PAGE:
What are thoughts made of?

They are not material things; they are not made of atoms or anything physical. Yet our thoughts clearly exist. What, then, is their essential substance?

Because we don’t often consider this question we don’t have any ready words for the “stuff” from which mental phenomena are made. Perhaps the best we can say is they are made from mind-stuff. That doesn’t in itself say much, except to emphasize that they are not made of matter-stuff.

One might say that the stuff of the mind is consciousness. But some caution is needed here. The word “consciousness” has various meanings and my idea of it may be different from yours.

In addition it is a noun, which implies it is some “thing.” And is therefore something that can be known in some way, however subtle—another object of knowing, rather than that which knows all experiences.

The word “conscious” derives from the Latin con-scius—literally, “with knowing.” The suffix “ness” in conscious-ness means “the state or quality of.” It is appended to an adjective to create an abstract noun that allows us to talk about that quality in a general way. Happiness is the state of being happy. Softness is the quality of being soft. But neither happiness nor softness exists as an independent “thing”. Similarly there is no such “thing” as consciousness. The word refers to “the state or quality of” being conscious—of being “with knowing.”

So one could say the common essence of all thoughts is the knowing of them. They are made of knowing.

An analogy is often drawn with waves in water. A wave is just water in motion. It does not exist as an independent entity, separate from the water. It is merely the way the movement is perceived.

Similarly, our thoughts are ripples of knowing, which are experienced as words in my mind, with perhaps some image from the past and maybe an associated feeling. But the thought has no independent existence beyond my knowing of it. It is but a temporary ripple in the ever-present field of knowing.

The same is true of any other experience that may appear in the mind. The images that constitute a memory are all “in the mind,” and are likewise just modulations of the field of knowing. So too are the scenes we experience when we imagine the future.

It is only a short step to appreciate that the same applies to our experience of the material world. If you close your eyes and explore your experience of your body, you will find various sensations—some pressure in places, some warmth here, a tingling there, or some tension perhaps. These too are but ripples in the field of knowing. The different sensations become integrated into the experience of having a body. But, like the various sensations, this experience of a body is another modulation of the field of knowing.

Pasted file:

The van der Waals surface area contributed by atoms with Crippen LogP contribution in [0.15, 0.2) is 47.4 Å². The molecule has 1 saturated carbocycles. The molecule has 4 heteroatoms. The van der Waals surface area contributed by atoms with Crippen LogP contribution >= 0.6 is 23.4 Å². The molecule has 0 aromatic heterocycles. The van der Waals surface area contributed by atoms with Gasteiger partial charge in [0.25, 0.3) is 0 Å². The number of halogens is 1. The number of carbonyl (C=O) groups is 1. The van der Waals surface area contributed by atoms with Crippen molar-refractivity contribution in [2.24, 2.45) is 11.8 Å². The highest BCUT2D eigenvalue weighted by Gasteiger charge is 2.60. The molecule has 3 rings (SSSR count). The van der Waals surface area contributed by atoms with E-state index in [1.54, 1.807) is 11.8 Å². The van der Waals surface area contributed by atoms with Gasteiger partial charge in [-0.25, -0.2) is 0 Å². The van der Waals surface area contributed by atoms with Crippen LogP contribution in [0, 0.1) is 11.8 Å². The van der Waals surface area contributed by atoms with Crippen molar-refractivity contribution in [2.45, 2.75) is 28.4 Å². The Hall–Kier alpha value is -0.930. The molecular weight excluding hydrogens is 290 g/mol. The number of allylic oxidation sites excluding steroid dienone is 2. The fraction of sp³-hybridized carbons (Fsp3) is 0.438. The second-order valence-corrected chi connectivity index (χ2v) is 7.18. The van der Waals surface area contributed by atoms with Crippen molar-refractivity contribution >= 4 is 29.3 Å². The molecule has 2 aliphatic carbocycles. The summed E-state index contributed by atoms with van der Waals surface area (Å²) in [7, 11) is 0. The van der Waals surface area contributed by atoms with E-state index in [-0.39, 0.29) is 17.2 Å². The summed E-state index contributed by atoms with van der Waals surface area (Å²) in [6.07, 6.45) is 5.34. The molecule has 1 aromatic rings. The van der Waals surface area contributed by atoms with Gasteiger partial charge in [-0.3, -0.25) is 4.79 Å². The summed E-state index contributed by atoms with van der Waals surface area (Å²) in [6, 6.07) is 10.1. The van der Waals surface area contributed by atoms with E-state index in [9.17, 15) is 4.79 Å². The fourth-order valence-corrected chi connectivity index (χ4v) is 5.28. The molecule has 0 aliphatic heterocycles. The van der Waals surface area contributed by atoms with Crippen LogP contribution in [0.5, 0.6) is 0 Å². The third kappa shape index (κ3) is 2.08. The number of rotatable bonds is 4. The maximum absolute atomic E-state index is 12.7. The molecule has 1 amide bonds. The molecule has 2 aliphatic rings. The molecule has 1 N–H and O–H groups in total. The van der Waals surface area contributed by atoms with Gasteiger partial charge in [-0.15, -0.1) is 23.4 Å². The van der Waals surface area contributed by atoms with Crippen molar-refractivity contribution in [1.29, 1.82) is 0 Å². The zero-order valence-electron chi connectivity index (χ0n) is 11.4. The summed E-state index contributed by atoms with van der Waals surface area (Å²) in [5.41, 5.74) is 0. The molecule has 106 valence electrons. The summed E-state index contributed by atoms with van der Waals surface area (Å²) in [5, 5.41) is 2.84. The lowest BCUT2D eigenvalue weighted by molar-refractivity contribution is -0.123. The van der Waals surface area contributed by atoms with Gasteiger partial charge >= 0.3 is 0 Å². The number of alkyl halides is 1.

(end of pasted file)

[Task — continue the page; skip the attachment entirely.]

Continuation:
Similarly with sound. It is easy to appreciate this when we imagine some music. That clearly is an experience arising in the mind. There is no essential difference with “live” music. The brain is taking the data relayed to it from the ears, and from that creating the sound of music. This is experienced as coming from an external world beyond the body, but that experience is itself still arising in me, another excitation of the field of knowing.

As information from other senses is added in, our mental representation of the world begins to take on the mantle of an independent reality. We begin to believe that the world arising in our awareness is the world out there—the so-called “real” world.

This is made all the more convincing as soon as we open our eyes.

Vision takes us out into the world of an apparent external space that seems to be independently real and filled with material objects. But however much it may appear so, we are forced to accept that the visual experiences themselves are also just ripples of knowing.

This is where it begins to get mind-bending. We may realize that the colors we experience are just appearing in the mind—the light itself is not colored, it is simply energy of varying frequencies, the color we experience coming from the representation of that frequency in the mind—but it is more difficult to appreciate the same is true of the solidity we experience around us. It not only looks solid, we can touch it, feel its solidity, and experience how it impedes our movement. We seem to be experiencing the world directly, but in truth all that we are experiencing, including its apparent solidity, is a representation of the world “out there” appearing in our field of knowing. It is how the information that the senses detect appears in the mind.

We can explore this representation in the mind, and from that draw conclusions about the nature of the physical world—which is what science aims to do—but all that we discover, all that we know and understand about the world, all our scientific theories and mathematical equations, our concepts of matter, energy, space and time, our notions of quarks, strings, particles and waves, are but appearances in the mind, more ripples in the field of knowing.

It is all knowing, knowing ripples of knowing.

Peter Russell